It functions as a line division of the Department of Communications, Energy and Natural Resources (DCENR) with an annual budget in excess of €7 million, and employs approximately 70 staff.
To meet GSI’s goals to deliver information and advice to today’s society the organisation operates with small teams in specific programme areas. Bedrock, quaternary and offshore mapping produce geological maps which are used by a range of professionals such as geologists, engineers and researchers. In addition these products are further enhanced by the GSI to produce Groundwater Protection Schemes, Aggregate Potential Maps and Geological Heritage Sites. These works are commonly carried out with Local Authorities and are important planning tools aimed to protect our resources and develop them in a sustainable manner.
The GSI is involved in a large range of projects, these include investigating and cataloguing old mine workings, climate change and carbon sequestration, geological hazards mapping, airborne geophysical surveys and geotourism. A special programme of events is planned for 2008 which is designated by the UN General Assembly as IYPE (International Year of Planet Earth).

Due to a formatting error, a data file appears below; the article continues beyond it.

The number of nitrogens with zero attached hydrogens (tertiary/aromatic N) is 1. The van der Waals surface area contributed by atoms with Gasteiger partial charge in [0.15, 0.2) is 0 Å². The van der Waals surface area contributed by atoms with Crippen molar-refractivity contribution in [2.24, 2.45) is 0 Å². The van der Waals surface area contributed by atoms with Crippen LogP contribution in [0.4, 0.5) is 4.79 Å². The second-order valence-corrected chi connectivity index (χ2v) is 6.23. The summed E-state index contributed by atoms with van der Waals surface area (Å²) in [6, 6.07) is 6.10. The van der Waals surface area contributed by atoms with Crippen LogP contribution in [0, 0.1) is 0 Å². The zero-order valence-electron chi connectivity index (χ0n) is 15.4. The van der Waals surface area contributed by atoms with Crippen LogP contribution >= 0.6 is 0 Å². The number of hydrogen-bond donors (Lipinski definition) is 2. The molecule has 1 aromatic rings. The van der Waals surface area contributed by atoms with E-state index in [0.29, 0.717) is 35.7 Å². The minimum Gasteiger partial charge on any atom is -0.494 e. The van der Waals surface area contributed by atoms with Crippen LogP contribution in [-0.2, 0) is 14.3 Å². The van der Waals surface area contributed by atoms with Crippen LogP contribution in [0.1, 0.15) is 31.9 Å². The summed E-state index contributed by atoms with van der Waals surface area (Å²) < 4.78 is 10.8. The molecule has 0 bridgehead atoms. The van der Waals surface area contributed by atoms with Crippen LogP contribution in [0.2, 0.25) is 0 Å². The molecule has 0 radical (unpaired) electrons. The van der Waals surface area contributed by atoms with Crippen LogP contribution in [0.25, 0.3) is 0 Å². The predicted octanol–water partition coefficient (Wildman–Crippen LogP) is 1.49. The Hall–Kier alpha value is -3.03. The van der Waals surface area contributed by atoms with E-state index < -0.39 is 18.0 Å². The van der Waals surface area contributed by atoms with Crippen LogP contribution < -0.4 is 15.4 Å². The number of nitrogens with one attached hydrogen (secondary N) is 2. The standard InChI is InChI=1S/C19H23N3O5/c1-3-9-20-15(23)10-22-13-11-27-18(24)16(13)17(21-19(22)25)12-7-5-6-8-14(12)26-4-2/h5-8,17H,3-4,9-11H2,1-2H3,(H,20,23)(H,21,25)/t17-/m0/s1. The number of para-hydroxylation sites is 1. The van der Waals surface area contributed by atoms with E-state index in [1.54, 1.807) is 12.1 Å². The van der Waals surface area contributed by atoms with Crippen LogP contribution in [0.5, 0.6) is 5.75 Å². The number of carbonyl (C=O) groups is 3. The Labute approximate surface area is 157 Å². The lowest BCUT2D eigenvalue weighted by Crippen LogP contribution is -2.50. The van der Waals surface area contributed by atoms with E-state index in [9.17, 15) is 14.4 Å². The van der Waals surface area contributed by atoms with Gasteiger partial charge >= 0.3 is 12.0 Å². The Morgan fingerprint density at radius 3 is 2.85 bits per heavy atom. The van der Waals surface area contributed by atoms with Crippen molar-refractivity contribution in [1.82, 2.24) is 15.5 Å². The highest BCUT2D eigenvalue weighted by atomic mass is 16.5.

In addition the GSI is responsible for Griffith Geoscience Research Awards aimed at building research capacity in the area of Geosciences in Ireland.
For more information on the Geological Survey of Ireland please visit our site at www.gsi.ie
Variations in local and regional geomagnetism can be mapped and used to locate hidden structures.
This lesson looks at the use of sound and echoes in scanning and measuring the seabed. It outlines how data are collected and used to produce 3-D images of the seabed in Ireland’s designated waters.